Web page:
Middle States visits Seton Hill for accreditation

Ellie Fogarty (left), the Middle States liaison for Seton Hill, poses for a photo with Provost Sister Susan Yochum during Fogarty’s visit to SHU in March. Photo by S.Dumnich/Setonian.

Seton Hill University is one of 530 institutions that are a part of the Middle States Commission on Higher Education. MSCHE is a voluntary, non-profit and non-governmental membership association that performs peer evaluation and accreditation of universities (private and public) and colleges in appointed regions of the United States and foreign institutions of American origin.

“Quality improvement in higher education is our mission,” said Ellie Fogarty, vice president of chairs of MSCHE and Middle States liaison for SHU.

MSCHE was founded in 1887, and its headquarters is located in Philadelphia with 34 staff members. Eligible institutions for accreditation by the MSCHE must be “licensed to operate as institutions of higher education within the Middle States region and be able to award postsecondary degrees” such as associate, bachelor’s and master’s or doctorate.

Institutions of Middle States are located in Delaware, District of Columbia, Maryland, New Jersey, New York, Pennsylvania, Puerto Rico, the Virgin Islands and foreign locations. SHU is considered to be within the Mid-Atlantic region of Middle States.

Every 10 years since 1921, SHU has received visits from MSCHE and is currently working to minimize the process to an eight-year cycle. The purpose of these visits is to reaffirm the accreditation process and ensure the school is meeting MSCHE’s standards.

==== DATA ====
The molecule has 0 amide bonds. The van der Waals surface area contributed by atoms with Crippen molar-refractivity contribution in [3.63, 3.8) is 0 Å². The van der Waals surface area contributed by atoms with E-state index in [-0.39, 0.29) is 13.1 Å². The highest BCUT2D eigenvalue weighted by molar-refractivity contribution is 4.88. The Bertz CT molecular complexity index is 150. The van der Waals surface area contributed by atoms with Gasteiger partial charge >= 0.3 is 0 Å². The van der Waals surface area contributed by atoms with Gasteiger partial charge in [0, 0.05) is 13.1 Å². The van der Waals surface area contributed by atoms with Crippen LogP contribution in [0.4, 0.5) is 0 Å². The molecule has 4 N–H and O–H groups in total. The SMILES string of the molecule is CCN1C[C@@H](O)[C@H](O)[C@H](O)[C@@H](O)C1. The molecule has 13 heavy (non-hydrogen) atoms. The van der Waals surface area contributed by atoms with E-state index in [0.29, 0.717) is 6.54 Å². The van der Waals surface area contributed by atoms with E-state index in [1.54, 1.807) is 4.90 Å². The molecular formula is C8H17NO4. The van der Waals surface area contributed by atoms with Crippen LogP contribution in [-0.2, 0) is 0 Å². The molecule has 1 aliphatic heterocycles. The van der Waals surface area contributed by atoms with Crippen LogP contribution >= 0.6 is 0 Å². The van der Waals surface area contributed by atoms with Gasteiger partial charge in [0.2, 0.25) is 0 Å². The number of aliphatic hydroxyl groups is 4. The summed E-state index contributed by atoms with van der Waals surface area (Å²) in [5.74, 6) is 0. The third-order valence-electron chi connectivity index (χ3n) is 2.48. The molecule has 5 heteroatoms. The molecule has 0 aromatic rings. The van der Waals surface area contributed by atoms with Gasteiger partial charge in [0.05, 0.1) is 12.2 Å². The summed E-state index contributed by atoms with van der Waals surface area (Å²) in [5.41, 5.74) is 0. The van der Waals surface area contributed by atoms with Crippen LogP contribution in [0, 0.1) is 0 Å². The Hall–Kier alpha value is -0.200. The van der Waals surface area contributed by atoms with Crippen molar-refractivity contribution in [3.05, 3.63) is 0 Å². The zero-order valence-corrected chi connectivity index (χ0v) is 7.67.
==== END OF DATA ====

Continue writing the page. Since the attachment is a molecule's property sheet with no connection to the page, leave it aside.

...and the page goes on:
2019 marks the 10-year cycle for MSCHE’s visit to SHU. On March 28, Fogarty visited SHU to inform students, staff and faculty about the reaffirmation of SHU’s accreditation and the self-study process.

“The self-study is basically a data-driven, analytical narrative, accompanied by supporting evidence, that addresses Seton Hill’s self-reflection on how it is meeting the standards and requirements set forth by the MSCHE,” said Diane Miller, SHU’s Middle States chair member and professor of chemistry. “It gives the university an opportunity to see what it is doing well and the ways in which it could improve. One of the driving goals behind this process is a hope for continuous improvement.”

The reaffirmation of SHU’s accreditation is a two-year process, and over these next two years there will be a peer review of the university which will be analyzed through documents and interviews. The next step in the process is analysis and conclusions that the university is meeting the standards of MSCHE.

The analysis and conclusions will then be used to improve and innovate a 100-page document known as the self-study report. From the report, peer reviews will be conducted that reflect back on the document, which gives SHU’s faculty a chance to converse and make sure they are meeting the seven standards put forth by MSCHE.

“It is a campus-wide initiative that is so vital to the institution that everyone involved can feel like they are making a contribution and it’s not just committee work,” Fogarty said. “It’s really going to result in the reaffirmation of accreditation.”